Various ideas have been proposed to enhance the security of undersea cables, including a subsidized insurance model for CSPs that meet certain government-defined security guidelines.140 If they meet such guidelines, based on the idea of redundancy and models for threats to undersea cables, CSPs could get a certification as a recommended CSP. In return, the companies could pay for government-subsidized disruption insurance. The government would cover damages resulting from catastrophic disruptions like natural disasters and terrorist attacks, but CSPs would still have to pay for damages from ordinary causes like human error. Further research on the potential downsides of such an arrangement is necessary, such as its potential effects on the cloud market. Other ideas include governments identifying a single point of contact for undersea cable issues and for the United States to ratify the United Nations Convention for the Law of the Sea (UNCLOS) to bring its legal position in line with those of its allies.
Government in the cloud: Another area that merits further dedicated research is how governments use commercial CSPs. A growing number of governments have embarked on efforts to move the operations of some government agencies to the cloud. The U.S. government, for example, adopted its cloud first policy in 2010, and the UK government did so in 2013.141 In 2019, the U.S. government renewed its commitment with its updated “cloud smart” policy.142 A 2019 report from the Government Accountability Office (GAO) found that federal agencies had made progress in cloud adoption and that fifteen of sixteen agencies examined had identified significant benefits from acquiring cloud services.143 This transition raises some issues unique to government data and operations, such as how to protect confidential or classified data or how best to comply with legislative procurement requirements.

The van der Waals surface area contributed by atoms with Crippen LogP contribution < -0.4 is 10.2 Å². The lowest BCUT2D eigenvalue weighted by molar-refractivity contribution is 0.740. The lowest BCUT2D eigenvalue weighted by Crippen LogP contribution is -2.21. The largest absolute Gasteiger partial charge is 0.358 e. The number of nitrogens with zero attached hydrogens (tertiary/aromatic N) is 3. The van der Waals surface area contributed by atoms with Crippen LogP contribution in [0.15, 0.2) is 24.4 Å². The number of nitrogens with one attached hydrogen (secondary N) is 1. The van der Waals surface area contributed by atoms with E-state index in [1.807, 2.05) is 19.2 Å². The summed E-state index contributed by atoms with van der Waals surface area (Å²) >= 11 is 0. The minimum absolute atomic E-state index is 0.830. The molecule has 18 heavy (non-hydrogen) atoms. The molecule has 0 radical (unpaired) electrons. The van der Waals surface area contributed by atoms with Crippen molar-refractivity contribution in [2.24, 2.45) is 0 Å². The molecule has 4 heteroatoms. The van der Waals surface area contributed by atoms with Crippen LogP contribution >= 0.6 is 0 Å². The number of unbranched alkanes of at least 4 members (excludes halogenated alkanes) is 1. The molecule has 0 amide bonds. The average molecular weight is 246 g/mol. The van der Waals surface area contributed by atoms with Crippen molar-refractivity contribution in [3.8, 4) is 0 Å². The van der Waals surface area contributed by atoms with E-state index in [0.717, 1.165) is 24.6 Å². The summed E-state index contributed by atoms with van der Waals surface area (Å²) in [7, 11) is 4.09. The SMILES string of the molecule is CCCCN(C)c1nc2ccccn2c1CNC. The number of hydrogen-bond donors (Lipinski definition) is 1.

The U.S. Federal Risk and Authorization Management Plan (FedRAMP) is a program for certifying CSPs to serve federal agencies.144 It defines baseline security authorization requirements for CSPs to become certified by either a Joint Authorization Board (composed of experts from the Departments of Defense and Homeland Security and the General Services Administration) or specific agencies. The UK government has developed a similar forum called the G-Cloud framework.145 Other countries like Australia, Germany, and Singapore have all migrated some operations to cloud services.146
In the United States, Congress has also encouraged cloud adoption by federal agencies through legislation, such as the 2014 Federal Information Technology Acquisition Reform Act, which explicitly aimed at migration to the cloud. There is now more focus on oversight of federal cloud adoption, including a March 2020 Congressional Research Service report that identified several further options for Congress.147 These included holding hearings focused on the Office of Management and Budget, which oversees the management of the Cloud Smart policy; reviewing individual agencies’ cloud plans and implementation assessments; and tasking the GAO with assessing agencies’ progress.
CSPs have responded to government interest by offering specialized services fitted to particular government needs. In the United States, both AWS and Microsoft Azure offer the Government Cloud for federal, state, and local agencies, separate from their commercial services. These offerings have even adapted to meet requirements for national security–related data and operations. For instance, in 2013, the Central Intelligence Agency (CIA) contracted with AWS to provide services to the U.S. intelligence community through a private cloud built by AWS.148
Further research is needed to assess the tradeoffs and policy goals of employing cloud services for government agencies and data. For the United States, assessing the efficacy of the FedRAMP program and any potential additional legislative requirements for cloud security is an important area for further study.